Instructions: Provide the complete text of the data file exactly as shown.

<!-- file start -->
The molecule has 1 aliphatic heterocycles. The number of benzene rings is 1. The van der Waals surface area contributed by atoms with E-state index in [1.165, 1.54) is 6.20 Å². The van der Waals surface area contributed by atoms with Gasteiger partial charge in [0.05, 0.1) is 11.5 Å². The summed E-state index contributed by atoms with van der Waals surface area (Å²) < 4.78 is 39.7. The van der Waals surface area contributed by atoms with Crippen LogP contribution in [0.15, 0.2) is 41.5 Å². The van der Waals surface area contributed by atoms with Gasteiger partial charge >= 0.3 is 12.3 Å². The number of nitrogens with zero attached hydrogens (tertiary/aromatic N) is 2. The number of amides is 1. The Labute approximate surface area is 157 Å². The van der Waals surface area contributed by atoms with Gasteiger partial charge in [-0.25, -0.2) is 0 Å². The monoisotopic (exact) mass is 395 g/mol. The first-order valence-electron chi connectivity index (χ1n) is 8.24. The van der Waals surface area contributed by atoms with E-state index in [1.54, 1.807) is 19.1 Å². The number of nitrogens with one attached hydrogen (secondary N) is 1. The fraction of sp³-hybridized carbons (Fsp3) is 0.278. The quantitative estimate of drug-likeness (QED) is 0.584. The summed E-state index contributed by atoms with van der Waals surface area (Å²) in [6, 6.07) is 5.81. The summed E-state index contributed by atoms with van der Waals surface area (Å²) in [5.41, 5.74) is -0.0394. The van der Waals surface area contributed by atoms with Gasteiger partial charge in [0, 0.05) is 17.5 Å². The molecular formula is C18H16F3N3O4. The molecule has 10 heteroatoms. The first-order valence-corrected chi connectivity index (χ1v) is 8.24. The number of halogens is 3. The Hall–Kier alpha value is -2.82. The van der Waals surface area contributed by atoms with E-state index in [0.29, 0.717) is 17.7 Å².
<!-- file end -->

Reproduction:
The molecule has 1 aliphatic heterocycles. The number of benzene rings is 1. The van der Waals surface area contributed by atoms with E-state index in [1.165, 1.54) is 6.20 Å². The van der Waals surface area contributed by atoms with Gasteiger partial charge in [0.05, 0.1) is 11.5 Å². The summed E-state index contributed by atoms with van der Waals surface area (Å²) < 4.78 is 39.7. The van der Waals surface area contributed by atoms with Crippen LogP contribution in [0.15, 0.2) is 41.5 Å². The van der Waals surface area contributed by atoms with Gasteiger partial charge >= 0.3 is 12.3 Å². The number of nitrogens with zero attached hydrogens (tertiary/aromatic N) is 2. The number of amides is 1. The Labute approximate surface area is 157 Å². The van der Waals surface area contributed by atoms with Gasteiger partial charge in [-0.25, -0.2) is 0 Å². The monoisotopic (exact) mass is 395 g/mol. The first-order valence-electron chi connectivity index (χ1n) is 8.24. The van der Waals surface area contributed by atoms with E-state index in [1.54, 1.807) is 19.1 Å². The number of nitrogens with one attached hydrogen (secondary N) is 1. The fraction of sp³-hybridized carbons (Fsp3) is 0.278. The quantitative estimate of drug-likeness (QED) is 0.584. The summed E-state index contributed by atoms with van der Waals surface area (Å²) in [6, 6.07) is 5.81. The summed E-state index contributed by atoms with van der Waals surface area (Å²) in [5.41, 5.74) is -0.0394. The van der Waals surface area contributed by atoms with Gasteiger partial charge in [0, 0.05) is 17.5 Å². The molecular formula is C18H16F3N3O4. The molecule has 10 heteroatoms. The first-order valence-corrected chi connectivity index (χ1v) is 8.24. The number of halogens is 3. The Hall–Kier alpha value is -2.82. The van der Waals surface area contributed by atoms with E-state index in [0.29, 0.717) is 17.7 Å².